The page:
Thursday, October 11, 2012

Our public libraries are a symbol of American civility

We hold these truths to be self-evident, that all men are created equal, that they are endowed by their Creator with certain unalienable rights among these are life, liberty and the pursuit of happiness.

Public libraries were born from the ideals expressed in our Declaration of Independence. Simply put, a public library exists to serve the public’s interest. It gives anyone with a willingness to learn the chance to do so. It is a symbol of American civility, the boot strap that facilitates literacy and enables intellectual growth and progression within a community. It is the most prolific source of nutrients for a hungry and curious mind. A person of any age, race, culture or creed can wander freely into a public library and find inspiration to satisfy his or her curiosity and better their standing in life. The public library is a uniquely American invention molded from American values and philosophies.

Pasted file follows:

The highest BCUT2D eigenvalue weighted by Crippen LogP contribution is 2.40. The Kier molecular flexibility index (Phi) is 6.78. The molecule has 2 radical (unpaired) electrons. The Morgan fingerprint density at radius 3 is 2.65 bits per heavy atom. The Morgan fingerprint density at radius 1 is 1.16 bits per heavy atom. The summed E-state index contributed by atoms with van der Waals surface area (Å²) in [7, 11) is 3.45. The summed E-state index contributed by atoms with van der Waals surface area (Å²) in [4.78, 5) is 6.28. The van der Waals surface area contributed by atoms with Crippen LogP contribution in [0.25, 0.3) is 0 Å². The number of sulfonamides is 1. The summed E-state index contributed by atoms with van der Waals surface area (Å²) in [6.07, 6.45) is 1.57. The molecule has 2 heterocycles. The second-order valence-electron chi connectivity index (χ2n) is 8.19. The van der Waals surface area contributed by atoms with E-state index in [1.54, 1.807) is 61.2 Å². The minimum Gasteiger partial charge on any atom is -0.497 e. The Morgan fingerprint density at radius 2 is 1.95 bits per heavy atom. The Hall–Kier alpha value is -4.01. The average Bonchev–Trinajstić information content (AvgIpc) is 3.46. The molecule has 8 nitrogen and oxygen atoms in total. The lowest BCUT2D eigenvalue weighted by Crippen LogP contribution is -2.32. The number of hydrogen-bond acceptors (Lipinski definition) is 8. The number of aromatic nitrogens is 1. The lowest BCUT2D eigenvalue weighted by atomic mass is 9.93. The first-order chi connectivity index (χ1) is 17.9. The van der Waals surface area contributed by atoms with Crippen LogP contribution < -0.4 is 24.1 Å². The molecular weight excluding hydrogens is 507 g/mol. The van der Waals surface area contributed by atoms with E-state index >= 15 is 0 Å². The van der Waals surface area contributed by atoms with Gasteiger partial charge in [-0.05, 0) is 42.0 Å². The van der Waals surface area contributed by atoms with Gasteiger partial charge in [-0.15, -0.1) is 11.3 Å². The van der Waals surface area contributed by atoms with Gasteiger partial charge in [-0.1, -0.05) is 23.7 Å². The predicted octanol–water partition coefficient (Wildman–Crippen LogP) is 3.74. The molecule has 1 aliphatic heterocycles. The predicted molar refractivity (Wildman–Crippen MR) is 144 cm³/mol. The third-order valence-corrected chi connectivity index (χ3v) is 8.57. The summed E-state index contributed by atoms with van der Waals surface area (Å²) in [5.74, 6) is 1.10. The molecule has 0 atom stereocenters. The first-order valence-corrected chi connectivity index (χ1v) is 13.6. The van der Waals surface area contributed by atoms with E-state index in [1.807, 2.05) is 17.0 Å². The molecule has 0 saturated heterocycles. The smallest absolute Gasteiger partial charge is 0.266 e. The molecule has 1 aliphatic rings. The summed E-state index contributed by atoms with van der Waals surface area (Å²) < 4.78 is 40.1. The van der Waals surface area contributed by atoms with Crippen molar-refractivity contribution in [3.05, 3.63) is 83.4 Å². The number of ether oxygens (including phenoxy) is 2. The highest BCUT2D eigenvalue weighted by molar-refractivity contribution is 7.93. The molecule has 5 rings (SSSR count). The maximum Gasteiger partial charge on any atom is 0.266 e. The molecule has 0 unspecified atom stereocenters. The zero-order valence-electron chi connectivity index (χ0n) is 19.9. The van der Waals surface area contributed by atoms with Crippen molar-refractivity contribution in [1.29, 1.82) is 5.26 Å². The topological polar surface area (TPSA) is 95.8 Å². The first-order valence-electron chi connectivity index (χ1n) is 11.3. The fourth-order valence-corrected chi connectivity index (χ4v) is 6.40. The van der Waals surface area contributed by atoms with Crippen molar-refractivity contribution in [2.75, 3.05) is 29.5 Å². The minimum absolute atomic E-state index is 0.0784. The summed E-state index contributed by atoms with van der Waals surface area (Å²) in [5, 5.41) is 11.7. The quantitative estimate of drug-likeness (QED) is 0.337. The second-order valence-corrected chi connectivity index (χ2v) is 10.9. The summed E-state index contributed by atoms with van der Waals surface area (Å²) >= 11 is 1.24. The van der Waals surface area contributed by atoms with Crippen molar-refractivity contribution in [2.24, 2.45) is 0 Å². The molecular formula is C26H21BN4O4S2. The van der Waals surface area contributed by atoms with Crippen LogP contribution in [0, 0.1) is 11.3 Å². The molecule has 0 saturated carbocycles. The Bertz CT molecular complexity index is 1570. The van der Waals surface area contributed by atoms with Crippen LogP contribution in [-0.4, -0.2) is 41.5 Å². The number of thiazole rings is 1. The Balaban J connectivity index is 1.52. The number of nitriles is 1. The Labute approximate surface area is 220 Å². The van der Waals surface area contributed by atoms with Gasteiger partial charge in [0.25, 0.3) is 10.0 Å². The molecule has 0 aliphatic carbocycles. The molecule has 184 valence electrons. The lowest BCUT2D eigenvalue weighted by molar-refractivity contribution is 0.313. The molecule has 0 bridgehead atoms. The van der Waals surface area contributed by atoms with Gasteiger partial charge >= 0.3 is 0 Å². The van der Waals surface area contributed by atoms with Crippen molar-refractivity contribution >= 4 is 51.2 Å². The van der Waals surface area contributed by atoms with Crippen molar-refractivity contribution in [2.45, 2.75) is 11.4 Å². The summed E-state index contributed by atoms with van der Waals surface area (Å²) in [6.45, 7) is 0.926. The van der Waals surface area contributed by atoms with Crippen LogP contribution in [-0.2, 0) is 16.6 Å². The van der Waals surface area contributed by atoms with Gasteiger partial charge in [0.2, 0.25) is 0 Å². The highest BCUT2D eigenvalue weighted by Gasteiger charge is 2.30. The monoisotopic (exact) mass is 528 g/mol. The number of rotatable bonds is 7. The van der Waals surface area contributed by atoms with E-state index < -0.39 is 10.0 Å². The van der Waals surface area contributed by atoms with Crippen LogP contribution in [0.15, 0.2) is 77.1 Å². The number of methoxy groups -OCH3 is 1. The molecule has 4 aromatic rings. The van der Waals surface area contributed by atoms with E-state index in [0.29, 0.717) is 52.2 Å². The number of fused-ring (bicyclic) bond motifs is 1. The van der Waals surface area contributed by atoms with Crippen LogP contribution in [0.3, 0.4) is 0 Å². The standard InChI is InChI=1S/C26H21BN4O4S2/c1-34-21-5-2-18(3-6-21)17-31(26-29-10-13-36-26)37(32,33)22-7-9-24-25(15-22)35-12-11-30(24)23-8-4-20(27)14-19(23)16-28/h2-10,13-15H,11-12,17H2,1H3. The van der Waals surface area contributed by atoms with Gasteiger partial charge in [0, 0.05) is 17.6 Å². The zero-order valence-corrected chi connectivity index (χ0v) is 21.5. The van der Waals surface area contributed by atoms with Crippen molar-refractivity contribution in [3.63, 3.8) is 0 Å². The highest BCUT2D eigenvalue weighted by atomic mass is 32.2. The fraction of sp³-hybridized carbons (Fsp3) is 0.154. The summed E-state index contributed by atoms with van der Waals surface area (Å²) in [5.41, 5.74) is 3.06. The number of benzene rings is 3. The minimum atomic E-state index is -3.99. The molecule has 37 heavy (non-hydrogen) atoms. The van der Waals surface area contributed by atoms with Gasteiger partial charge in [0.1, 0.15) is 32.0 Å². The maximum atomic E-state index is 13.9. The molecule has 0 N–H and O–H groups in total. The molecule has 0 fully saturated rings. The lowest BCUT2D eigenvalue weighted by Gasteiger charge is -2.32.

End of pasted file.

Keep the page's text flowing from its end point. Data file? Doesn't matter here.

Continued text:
Since its inception in 1833, the American public library’s prime directive has been to provide communities with easy access to educational materials and resources. As Americans, we understand that those on the front lines sustaining our democracy and protecting our innovation as a civilized society are well informed. In recent news a 14-year-old Pakistani girl was shot because she wanted access to knowledge. Our forefathers understood that offering free access to knowledge was satisfying deep moral and intellectual needs required in a civilized society. 

Our dependence on government has been a point of contention in the last decade, and somehow libraries have been lumped into that argument. Somehow some of us have forgotten that public libraries are not a problem of government dependence, they are the solution. So say no to inefficiency. Say no to corruption. Say no to waste. But say yes to a public resource that gives back more abundantly than we give to it. Say yes to a public resource that has done nothing but say yes to the citizens of this city since it opened its doors. It is now our chance as Americans to stand up and be counted. Please vote yes on November 6th on Henderson Libraries Question 1.

For more information about the Henderson Library Question 1 tax initiative visit the website here

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